For Those Who Have Questions

This 2010 contemporary sci-fi actioner follows a subconscious security team around the globe and into the intimate and infinite world of dreams.
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eeeebo wrote: Dying in a dream, just because you took a Nyquil, puts you in a coma? Sorry, that makes zero sense.

Edit: And anyway, it doesn't matter--they mention multiple times that limbo lasts for decades--because of the length of the sedative * the multiplier. If you never got out no matter what, it wouldn't be decades. It would be infinite.
they mentioned that dying inside a dream will kick you out, however if your body is heavily sedated one level above, then dying inside the dream will send you into limbo

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Dan_87 wrote: they mentioned that dying inside a dream will kick you out, however if your body is heavily sedated one level above, then dying inside the dream will send you into limbo
?
How is this a response to what I said?

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eeeebo wrote:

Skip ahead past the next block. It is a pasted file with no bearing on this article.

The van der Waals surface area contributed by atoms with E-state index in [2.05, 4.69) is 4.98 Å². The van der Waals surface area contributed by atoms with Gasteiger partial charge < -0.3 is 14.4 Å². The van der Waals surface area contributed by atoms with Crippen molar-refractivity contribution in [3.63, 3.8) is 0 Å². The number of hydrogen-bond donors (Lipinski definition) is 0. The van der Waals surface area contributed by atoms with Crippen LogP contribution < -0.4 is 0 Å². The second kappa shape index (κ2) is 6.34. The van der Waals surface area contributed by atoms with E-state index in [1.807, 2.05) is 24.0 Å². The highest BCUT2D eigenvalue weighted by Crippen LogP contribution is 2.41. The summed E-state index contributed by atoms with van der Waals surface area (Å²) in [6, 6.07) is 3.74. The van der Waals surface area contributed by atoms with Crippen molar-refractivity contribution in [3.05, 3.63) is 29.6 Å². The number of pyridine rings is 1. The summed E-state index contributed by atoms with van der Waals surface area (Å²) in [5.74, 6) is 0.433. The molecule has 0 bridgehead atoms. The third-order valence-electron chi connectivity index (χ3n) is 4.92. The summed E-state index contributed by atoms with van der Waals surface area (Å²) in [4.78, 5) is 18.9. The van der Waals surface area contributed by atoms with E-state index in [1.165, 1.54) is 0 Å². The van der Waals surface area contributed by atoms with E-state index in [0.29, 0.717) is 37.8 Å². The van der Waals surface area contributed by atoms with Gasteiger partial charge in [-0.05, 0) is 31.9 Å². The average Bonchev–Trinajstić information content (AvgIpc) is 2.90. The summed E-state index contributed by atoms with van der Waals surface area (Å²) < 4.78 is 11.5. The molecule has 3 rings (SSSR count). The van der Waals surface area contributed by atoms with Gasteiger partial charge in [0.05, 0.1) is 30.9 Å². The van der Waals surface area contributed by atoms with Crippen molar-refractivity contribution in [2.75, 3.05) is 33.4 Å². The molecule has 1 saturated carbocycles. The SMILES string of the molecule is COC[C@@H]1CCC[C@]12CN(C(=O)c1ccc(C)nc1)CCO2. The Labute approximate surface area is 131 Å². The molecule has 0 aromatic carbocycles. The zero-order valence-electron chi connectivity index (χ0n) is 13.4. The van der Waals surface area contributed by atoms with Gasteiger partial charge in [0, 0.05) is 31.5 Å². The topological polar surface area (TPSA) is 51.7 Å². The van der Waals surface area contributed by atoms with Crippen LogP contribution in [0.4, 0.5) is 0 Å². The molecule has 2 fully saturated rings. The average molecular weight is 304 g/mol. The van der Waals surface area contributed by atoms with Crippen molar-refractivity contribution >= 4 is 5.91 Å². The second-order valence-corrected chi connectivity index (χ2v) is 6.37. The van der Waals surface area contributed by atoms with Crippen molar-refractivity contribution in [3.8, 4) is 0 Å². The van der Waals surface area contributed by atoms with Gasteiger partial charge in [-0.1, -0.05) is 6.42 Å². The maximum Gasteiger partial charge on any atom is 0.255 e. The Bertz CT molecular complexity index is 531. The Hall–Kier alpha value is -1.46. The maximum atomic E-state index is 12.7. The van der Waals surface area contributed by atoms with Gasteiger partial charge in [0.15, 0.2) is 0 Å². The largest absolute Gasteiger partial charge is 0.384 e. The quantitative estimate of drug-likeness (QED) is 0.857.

Dan_87 wrote: they mentioned that dying inside a dream will kick you out, however if your body is heavily sedated one level above, then dying inside the dream will send you into limbo
?
How is this a response to what I said?
oh sorry...i thought nyquil is a sedatives, what it is actually?

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Dan_87 wrote: oh sorry...i thought nyquil is a sedatives, what it is actually?
No, it is. The point of my post was that it would be stupid if limbo lasted forever, until you killed yourself. Think about it--if you took heavy sedatives, had a dream, and fell to your death in your dream, you would end up in a coma. Obviously this does not happen, so it would be stupid if this is how it worked in the movie.

In addition, my post mentioned that at many points in the movie limbo is described as lasting decades, rather than, you know, infinity.

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eeeebo wrote:
Dan_87 wrote: oh sorry...i thought nyquil is a sedatives, what it is actually?
No, it is. The point of my post was that it would be stupid if limbo lasted forever, until you killed yourself. Think about it--if you took heavy sedatives, had a dream, and fell to your death in your dream, you would end up in a coma. Obviously this does not happen, so it would be stupid if this is how it worked in the movie.
why its stupid?your mind will be stuck in limbo forever if you don't realize you're in a dream
for others you may looked coma in real life, but your mind still think that you're in reality

in fact that's how it worked in the movie....or at least it happens when they used the dream sharing machine

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MrFang wrote: